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Google Assistant Can Now Connect to Over 5,000 Devices

Google recently announced support for IKEA lights and Deutsche Telekom's Magenta hub which enables dozens of devices to be controlled by Google Assistant.

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The Google Assistant can now connect with more than 5,000 devices for your home -- up from 1,500 this January, Google has announced.
Google Voice Assistant, Pixabay
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The Google Assistant can now connect with more than 5,000 devices for your home — up from 1,500 this January, Google has announced.

Google Assistant is now powered with over one million “Actions” to connect with home devices.

“That includes cameras, dishwashers, doorbells, dryers, lights, plugs, thermostats, security systems, switches, vacuums, washers, fans, locks, sensors, heaters, AC units, air purifiers, refrigerators, ovens, we can keep on going!” Michele Turner, Director, Smart Home Ecosystem at Google, wrote in a blog post on Thursday.

Google Assistant is now powered with over one million "Actions" to connect with home devices.
Google on a smartphone device, Pixabay

Google is also adding more popular security alarm brands that will now work with Google Assistant, including ADT, First Alert, and Vivint Smart Home, smart door locks from August and Schlage and home security cameras from Panasonic.

Google recently announced support for IKEA lights and Deutsche Telekom’s Magenta hub which enables dozens of devices to be controlled by Google Assistant.

“Our partners are continuing to add even more devices that work with the Google Assistant across the home in the coming months, including ADT lights and thermostat, Xiaomi lights and new LG appliances, which include everything from air purifiers to TVs,” the post said.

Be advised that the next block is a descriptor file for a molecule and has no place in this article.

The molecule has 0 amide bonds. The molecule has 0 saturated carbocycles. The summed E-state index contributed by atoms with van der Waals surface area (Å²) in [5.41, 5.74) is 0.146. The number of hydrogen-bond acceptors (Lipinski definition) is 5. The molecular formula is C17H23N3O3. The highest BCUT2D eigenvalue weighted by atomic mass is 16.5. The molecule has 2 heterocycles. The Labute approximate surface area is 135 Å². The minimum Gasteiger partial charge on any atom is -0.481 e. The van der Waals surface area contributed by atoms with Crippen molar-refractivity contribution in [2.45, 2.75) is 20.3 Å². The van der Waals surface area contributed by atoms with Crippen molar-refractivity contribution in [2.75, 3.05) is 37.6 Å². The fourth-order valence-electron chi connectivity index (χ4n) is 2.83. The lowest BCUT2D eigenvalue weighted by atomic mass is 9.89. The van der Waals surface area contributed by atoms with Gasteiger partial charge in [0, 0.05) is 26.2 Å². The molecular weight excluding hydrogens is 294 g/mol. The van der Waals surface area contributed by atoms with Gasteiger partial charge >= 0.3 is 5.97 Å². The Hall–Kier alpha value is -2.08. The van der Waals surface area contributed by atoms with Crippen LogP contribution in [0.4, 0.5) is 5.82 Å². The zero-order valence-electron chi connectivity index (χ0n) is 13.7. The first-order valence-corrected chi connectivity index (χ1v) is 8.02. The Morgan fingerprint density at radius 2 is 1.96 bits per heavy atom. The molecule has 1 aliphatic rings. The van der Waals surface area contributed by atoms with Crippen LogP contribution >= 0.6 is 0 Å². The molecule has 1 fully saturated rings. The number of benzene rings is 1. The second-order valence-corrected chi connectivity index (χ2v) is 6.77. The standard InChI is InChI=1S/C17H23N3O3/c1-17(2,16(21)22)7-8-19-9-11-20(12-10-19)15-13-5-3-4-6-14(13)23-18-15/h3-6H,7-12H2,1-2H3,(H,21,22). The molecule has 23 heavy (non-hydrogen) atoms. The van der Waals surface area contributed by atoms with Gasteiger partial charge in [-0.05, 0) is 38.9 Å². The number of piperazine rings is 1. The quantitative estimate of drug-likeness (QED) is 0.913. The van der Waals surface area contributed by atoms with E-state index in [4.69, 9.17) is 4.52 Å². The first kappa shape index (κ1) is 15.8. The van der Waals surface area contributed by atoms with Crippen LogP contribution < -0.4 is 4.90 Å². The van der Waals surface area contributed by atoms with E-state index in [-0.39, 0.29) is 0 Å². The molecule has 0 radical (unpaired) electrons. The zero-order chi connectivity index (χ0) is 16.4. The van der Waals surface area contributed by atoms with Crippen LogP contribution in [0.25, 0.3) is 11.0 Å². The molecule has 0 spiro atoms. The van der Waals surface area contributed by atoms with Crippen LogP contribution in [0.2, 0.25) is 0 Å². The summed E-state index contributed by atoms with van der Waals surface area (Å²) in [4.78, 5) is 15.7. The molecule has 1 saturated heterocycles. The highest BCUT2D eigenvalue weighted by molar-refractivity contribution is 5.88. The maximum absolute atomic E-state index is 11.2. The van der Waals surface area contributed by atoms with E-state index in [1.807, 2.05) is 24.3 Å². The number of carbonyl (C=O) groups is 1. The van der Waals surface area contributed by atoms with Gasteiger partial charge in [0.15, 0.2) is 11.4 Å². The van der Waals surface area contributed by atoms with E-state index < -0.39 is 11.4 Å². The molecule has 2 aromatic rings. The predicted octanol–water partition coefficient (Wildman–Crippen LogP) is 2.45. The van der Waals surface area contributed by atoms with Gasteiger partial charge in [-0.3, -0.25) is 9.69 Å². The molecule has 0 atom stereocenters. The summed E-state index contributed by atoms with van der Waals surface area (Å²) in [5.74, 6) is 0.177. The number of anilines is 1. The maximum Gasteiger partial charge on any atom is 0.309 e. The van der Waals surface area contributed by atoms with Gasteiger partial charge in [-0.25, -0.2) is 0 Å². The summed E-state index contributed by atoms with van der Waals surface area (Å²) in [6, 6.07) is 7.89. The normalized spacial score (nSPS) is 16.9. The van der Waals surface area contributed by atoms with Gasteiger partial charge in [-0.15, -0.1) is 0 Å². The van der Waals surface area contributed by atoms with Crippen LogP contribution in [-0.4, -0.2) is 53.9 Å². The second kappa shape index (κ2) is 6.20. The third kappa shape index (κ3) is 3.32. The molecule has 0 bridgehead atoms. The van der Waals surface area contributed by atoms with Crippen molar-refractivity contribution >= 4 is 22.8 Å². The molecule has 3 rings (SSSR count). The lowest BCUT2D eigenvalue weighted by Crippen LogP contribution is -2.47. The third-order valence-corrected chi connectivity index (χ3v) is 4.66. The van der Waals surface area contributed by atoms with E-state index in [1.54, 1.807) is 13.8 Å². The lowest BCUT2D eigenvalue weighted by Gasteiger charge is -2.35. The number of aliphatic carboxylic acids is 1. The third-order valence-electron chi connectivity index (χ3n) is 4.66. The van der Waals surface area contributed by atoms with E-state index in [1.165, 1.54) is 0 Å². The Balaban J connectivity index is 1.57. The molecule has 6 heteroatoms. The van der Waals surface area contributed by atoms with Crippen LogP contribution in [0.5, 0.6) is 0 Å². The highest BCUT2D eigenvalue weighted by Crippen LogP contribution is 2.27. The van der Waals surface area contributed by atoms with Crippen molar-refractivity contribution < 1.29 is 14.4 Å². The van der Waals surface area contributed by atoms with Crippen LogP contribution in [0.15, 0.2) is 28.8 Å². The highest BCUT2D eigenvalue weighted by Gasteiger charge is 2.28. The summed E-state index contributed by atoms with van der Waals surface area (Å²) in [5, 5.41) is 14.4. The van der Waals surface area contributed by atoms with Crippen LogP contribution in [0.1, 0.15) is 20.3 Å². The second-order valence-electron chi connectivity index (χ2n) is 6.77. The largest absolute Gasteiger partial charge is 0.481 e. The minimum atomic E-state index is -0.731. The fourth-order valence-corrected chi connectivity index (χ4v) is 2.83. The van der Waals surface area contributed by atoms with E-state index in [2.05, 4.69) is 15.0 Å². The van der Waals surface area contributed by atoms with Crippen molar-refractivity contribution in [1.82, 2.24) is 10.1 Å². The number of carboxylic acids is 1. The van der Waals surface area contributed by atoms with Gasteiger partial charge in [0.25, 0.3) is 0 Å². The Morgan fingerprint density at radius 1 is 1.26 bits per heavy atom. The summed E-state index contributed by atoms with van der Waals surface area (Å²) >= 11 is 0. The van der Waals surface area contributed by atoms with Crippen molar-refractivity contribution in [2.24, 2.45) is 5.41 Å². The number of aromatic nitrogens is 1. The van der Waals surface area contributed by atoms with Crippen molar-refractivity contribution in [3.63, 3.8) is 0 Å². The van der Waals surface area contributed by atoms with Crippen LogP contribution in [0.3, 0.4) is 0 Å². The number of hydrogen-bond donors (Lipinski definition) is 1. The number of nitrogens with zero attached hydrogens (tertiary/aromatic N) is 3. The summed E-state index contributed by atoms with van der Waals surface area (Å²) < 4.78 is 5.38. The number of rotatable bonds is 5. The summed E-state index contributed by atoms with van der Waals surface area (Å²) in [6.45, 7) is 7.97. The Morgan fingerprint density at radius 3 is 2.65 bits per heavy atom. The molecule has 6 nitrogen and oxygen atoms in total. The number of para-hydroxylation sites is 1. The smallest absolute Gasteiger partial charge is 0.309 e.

To make Google Assistant better, the company has announced a new investment programme for early-stage startups to build an enhanced digital assistant ecosystem.

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The new initiative will include investment capital from Google to provide additional financial resources for the development, hiring and management of these startups.

Powered by Google Assistant, “Home” and “Home Mini” are priced at Rs 9,999 and Rs 4,499, respectively, and will be integrated with Hindi language support by the end of this year. (IANS)

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Google Sends Email to Employees Asking Them to Delete China Search Engine Memo

The China search engine would link users' search history to their personal phone numbers, according to the memo

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Google asks employees to delete China search engine memo: Report. Wikimedia Commons

In its bid to suppress a memo revealing information about a plan to launch a censored search engine in China, Google has sent an email to employees asking them to delete the sensitive document, The Intercept reported.

Authored by a Google engineer familiar with the project, the memo disclosed that the search system would require users in China to log in to perform searches.

Codenamed Dragonfly, the search engine would track the location of users and share the data with a Chinese partner who would have “unilateral access” to the data, said the report on Friday, citing the memo.

The news about Google’s plan to build a censored search engine in China broke in August when The Intercept reported that the search platform would blacklist “sensitive queries” about topics including politics, free speech, democracy, human rights and peaceful protest, triggering internal protests among some Google employees.

Two weeks after that report, Google CEO Sundar Pichai told the company’s employees that the China plan was in its “early stages” and “exploratory”.

Google CEO Sundar Pichai
Google CEO Sundar Pichai. (Wikimedia Commons)

A group of Google employees who were organising internal protests over the censored search system got access to the memo detailing information about the project.

The Google leadership, according to the The Intercept report, were furious when they discovered that the memo was being passed among employees who were not supposed to know about about the Dragonfly project.

Also Read- India Gets Its Sex Offender Registry

The China search engine would link users’ search history to their personal phone numbers, according to the memo.

This means if security agencies were to obtain the search records from Google, individual people could easily be tracked and users seeking out information banned by the government could potentially be at risk of interrogation or detention. (IANS)